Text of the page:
On the other hand, there are many challenges that respondents face when they are served with a domestic violence restraining order in California. The most common challenge is finding an attorney who is familiar with the law and can help them navigate the process.
Other challenges include:
• Facing false accusations: Many respondents are served with restraining orders based on false accusations.
• Losing their job: A respondent may lose their job if their employer finds out about the restraining order.
• Losing their home: A respondent may be forced to move out of their home if the restraining order includes a stay away order.
• Having their name listed on the public restraining order registry: This can make it difficult to find housing or a job.
• Being separated from their children: A respondent may be prevented from seeing their children if the restraining order includes a child custody order.
A civil harassment restraining order is a court order that protects you from someone who is harassing, stalking, or threatening you.
The order can require the person to stay away from you, your home, your work, or your school.
The order can also require the person to stop contacting you or communicating with you in any way.
A civil harassment restraining order is different from a domestic violence restraining order, which is issued in cases of abuse between family members or intimate partners.
There is no definitive answer to this question as it can vary depending on the particular circumstances of each case. However, some of the most common types of harassment claims made in civil restraining orders in California include:
• Physical harassment, such as assault or battery
• Verbal harassment, such as name–calling, threats, or stalking
• Emotional abuse, such as intimidation or manipulation
• Economic abuse, such as controlling finances or preventing someone from working
• Sexual harassment or assault
• Cyberstalking or online harassment
The evidentiary standard in civil harassment restraining orders in California is “clear and convincing evidence.”
In order to obtain a civil harassment restraining order in California, the petitioner must prove by clear and convincing evidence that the respondent has engaged in harassing behavior that is not protected by the first amendment, and that the petitioner is in reasonable fear of bodily injury or death.
Some of the challenges petitioners face in civil harassment restraining orders in California include:
• The high burden of proof required to obtain a restraining order. In order to obtain a civil harassment restraining order in California, the petitioner must prove that he or she has suffered harassment from the respondent and that the harassment is serious enough to warrant the protection of a restraining order. This can be difficult to do, especially if the petitioner does not have any witnesses or evidence to support his or her claim.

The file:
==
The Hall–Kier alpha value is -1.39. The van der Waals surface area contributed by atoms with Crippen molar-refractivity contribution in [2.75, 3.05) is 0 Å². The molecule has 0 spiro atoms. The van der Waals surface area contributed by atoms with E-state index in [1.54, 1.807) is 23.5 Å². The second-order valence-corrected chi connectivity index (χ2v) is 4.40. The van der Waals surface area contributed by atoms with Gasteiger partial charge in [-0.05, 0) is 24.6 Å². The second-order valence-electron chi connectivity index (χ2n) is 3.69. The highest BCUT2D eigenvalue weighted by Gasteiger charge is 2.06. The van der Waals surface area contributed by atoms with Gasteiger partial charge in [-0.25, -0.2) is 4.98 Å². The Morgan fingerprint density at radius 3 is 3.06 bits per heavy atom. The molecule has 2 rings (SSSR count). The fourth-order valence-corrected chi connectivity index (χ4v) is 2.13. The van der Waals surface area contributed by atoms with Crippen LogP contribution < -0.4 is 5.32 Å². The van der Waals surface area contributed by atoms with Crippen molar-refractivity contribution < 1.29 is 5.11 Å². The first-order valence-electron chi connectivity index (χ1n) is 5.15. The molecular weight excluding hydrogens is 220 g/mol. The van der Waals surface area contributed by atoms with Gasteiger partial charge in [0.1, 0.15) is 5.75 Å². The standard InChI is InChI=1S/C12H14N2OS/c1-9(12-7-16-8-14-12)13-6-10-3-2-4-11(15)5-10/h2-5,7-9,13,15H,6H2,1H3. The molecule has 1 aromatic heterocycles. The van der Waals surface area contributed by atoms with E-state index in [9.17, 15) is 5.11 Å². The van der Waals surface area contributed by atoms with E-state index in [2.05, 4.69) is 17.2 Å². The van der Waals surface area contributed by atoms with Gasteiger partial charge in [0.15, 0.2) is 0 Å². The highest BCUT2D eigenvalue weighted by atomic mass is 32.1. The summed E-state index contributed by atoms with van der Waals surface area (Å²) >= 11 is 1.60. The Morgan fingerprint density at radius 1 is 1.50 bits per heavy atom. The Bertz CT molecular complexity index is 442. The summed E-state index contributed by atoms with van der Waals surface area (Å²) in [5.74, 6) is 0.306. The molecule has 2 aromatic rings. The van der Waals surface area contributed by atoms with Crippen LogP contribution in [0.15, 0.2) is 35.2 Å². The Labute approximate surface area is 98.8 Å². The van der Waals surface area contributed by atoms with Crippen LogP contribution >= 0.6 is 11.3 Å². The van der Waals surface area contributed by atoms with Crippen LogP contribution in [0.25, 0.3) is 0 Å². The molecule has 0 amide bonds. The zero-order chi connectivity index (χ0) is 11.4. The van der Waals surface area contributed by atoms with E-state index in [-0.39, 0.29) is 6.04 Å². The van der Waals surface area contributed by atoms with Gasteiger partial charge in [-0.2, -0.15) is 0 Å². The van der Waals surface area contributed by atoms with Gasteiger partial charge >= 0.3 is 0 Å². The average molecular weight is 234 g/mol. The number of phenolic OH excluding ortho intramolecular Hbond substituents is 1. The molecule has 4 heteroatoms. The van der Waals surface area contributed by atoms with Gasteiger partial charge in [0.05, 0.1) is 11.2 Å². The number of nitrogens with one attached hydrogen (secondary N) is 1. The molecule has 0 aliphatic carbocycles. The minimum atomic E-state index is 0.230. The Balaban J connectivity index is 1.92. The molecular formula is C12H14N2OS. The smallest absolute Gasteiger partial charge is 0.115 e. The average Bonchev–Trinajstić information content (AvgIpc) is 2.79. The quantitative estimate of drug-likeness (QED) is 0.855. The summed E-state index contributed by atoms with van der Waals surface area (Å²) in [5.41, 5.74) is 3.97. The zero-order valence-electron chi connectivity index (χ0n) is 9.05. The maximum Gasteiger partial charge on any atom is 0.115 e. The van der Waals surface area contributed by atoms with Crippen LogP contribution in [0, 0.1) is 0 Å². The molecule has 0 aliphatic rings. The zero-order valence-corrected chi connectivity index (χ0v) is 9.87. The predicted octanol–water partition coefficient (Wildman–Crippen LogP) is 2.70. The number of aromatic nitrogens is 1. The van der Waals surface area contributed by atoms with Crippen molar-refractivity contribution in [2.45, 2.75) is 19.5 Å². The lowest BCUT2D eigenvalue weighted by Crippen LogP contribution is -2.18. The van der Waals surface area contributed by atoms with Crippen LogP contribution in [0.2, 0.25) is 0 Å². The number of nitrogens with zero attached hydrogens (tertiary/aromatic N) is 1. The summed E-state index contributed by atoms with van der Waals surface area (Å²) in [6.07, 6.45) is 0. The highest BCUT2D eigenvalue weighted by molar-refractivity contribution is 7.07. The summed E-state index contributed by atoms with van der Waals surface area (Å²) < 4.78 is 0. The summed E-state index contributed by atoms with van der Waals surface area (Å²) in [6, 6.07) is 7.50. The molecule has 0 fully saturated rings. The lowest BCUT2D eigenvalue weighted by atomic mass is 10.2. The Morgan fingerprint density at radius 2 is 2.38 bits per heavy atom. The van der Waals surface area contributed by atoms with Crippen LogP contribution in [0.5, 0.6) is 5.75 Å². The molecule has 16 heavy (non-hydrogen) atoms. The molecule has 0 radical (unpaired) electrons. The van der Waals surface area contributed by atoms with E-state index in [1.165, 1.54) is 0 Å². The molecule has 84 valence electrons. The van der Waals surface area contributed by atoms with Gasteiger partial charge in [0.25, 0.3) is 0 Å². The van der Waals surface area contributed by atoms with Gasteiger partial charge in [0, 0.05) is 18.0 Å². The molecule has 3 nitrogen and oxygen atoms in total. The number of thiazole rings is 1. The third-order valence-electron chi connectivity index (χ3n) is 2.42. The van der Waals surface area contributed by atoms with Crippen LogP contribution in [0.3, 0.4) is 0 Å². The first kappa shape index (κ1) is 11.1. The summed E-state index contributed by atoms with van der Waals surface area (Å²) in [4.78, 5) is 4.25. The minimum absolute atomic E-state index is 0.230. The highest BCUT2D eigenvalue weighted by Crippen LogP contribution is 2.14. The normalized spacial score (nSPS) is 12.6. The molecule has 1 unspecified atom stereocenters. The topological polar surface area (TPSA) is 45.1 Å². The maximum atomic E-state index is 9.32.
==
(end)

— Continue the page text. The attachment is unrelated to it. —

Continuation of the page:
• The cost of filing a civil harassment restraining order. In California, the petitioner must pay a filing fee to the court in order to have his or her restraining order request processed. This fee can be a significant barrier for many people who are already struggling to make ends meet.
• The time it takes to obtain a civil harassment restraining order. Once the petitioner has filed the necessary paperwork with the court, it can take several weeks or even months for the court to issue a final restraining order. This can be a significant amount of time for the petitioner to wait while still being harassed by the respondent.
• The possibility of retaliation from the respondent. One of the biggest concerns for many people who obtain civil harassment restraining orders is the possibility that the respondent will retaliate against them for doing so. This can include anything from physical violence to verbal harassment.
Some of the challenges respondents face in civil harassment restraining orders in California include:
The burden of proof is on the respondent to show that the plaintiff is not credible;
The respondent must show that the plaintiff‘s allegations are not true;
The respondent must show that the plaintiff does not have a valid reason for seeking the restraining order; and
The respondent may have to pay the plaintiff‘s attorney‘s fees if the restraining order is granted.
People often forget that like criminal records, a restraining order is also a record that is discoverable by the public. Therefore, for those faced with challenging either a civil harassment or a domestic violence restraining order that is based on false testimony or fabricated circumstances–the urgency in protecting one’s character becomes that much greater. Having experienced counsel by your side becomes crucial and highly recommended.